The Asco Post

Epigenome-wide Study of DNA Methylation in Breast Cancer Using Prospectively Collected Samples 

By Matthew Stenger
June 25, 2013, Volume 4, Issue 10

Available data suggest that DNA methylation in blood is a potential epigenetic marker of cancer risk, but this has not been evaluated on a genome-wide scale in prospective studies of breast cancer. Xu and colleagues measured DNA methylation at 27,578 CpG sites (ie, DNA regions where cytosine and guanine are separated by a single phosphate) in blood samples from 298 women who developed breast cancer 0 to 5 years after enrollment in the Sister Study cohort and in a random subgroup of 612 cohort women who remained cancer-free. Women were also genotyped for nine common polymorphisms associated with breast cancer.

A total of 250 differentially methylated CpG sites between case subjects and noncase subjects were identified. Of these, 75% were undermethylated in case subjects compared with noncase subjects. Women diagnosed within 1 year of blood sampling had small but consistently greater divergence from noncase subjects compared with women diagnosed at more than 1 year after sampling.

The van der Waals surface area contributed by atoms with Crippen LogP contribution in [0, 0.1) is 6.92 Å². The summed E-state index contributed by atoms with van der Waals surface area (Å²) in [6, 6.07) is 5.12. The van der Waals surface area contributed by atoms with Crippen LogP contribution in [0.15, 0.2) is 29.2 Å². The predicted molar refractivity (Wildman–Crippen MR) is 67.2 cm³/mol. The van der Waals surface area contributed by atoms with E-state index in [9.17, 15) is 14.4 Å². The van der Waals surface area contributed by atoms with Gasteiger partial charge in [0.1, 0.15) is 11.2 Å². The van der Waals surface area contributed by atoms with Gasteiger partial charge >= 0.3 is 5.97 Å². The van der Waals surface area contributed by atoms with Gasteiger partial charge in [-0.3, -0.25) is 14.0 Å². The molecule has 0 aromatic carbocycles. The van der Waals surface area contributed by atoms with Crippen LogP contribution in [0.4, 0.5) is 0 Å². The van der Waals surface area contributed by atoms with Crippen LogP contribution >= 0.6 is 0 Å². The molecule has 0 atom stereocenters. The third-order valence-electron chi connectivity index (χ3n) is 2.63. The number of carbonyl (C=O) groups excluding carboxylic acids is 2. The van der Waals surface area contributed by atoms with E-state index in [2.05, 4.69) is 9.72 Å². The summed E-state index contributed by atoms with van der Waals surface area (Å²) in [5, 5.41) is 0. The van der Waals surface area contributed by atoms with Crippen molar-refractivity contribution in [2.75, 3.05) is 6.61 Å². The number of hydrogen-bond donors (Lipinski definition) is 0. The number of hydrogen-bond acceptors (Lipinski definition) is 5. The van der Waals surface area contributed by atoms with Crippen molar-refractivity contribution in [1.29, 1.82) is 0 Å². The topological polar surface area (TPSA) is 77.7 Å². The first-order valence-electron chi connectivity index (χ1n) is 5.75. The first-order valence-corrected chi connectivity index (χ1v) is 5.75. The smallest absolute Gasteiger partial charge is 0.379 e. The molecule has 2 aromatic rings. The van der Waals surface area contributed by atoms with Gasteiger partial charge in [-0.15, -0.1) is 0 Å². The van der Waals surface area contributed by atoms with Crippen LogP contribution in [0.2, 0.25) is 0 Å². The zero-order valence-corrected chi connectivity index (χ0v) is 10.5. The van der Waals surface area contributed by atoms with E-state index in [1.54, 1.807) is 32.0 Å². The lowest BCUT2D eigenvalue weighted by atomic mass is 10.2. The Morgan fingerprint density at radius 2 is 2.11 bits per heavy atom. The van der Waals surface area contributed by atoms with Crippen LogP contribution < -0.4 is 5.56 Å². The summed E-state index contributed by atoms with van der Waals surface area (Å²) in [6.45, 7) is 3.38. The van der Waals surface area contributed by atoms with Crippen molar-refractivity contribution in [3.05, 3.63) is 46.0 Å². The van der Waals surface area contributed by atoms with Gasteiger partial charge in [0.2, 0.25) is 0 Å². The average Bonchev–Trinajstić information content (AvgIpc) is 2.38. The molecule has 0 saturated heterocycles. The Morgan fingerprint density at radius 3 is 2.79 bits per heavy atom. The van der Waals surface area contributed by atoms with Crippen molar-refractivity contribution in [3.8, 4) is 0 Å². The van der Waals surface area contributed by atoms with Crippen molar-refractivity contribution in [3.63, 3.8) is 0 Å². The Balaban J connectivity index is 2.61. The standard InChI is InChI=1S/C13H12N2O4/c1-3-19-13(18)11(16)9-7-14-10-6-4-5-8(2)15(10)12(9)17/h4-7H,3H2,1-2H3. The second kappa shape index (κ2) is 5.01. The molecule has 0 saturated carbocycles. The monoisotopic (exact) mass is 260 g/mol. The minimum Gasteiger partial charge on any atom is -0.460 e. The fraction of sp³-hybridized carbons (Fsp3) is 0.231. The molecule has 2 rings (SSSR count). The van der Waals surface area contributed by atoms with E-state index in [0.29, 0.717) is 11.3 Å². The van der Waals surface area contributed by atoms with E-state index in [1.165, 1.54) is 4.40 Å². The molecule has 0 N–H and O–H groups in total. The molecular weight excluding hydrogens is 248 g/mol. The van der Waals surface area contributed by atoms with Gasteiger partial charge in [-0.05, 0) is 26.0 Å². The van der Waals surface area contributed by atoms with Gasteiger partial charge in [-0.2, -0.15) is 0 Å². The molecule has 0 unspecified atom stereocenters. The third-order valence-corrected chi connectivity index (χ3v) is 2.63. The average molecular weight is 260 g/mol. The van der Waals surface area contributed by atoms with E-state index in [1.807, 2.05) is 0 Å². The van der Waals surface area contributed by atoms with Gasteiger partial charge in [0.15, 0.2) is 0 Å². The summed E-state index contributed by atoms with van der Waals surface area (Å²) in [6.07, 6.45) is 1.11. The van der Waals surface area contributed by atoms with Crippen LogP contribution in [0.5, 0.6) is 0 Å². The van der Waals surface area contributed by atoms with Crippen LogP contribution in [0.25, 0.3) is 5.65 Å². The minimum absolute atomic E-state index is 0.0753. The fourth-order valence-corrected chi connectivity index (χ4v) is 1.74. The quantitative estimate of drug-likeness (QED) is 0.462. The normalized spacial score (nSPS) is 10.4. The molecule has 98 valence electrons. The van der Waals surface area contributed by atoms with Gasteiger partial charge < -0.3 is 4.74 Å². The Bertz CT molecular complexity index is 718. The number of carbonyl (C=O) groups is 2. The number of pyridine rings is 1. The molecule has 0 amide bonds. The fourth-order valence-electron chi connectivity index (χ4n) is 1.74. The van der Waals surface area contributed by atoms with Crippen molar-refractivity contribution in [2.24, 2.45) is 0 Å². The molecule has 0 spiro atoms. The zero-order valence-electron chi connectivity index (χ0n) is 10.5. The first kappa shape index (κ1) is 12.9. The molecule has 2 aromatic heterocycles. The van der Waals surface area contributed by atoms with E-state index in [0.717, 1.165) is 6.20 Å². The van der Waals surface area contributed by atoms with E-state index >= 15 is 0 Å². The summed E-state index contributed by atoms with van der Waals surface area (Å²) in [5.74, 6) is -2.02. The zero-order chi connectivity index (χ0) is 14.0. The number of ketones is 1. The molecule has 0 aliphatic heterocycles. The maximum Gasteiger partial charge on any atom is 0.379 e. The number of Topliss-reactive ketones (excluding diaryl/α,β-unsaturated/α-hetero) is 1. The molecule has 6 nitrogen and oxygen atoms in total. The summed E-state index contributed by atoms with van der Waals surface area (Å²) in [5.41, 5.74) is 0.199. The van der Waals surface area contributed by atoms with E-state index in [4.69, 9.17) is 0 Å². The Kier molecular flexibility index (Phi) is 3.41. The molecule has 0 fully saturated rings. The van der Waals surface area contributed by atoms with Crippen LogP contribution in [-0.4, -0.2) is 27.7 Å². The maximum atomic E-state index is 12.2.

Receiver operating characteristic analysis estimated a prediction accuracy of 65.8% for methylation, compared with 56.0% for the Gail model and 58.8% for the common polymorphisms. The predictive accuracy of just five differentially methylated CpG sites (64.1%) was almost as high as that of the larger panel and was similar (63.1%) when replicated in a separate group of 81 women with diverse ethnic backgrounds.

The investigators concluded, “Methylation profiling of blood holds promise for breast cancer detection and risk prediction.” ■

Xu Z, et al: J Natl Cancer Inst 105:694-700, 2013.

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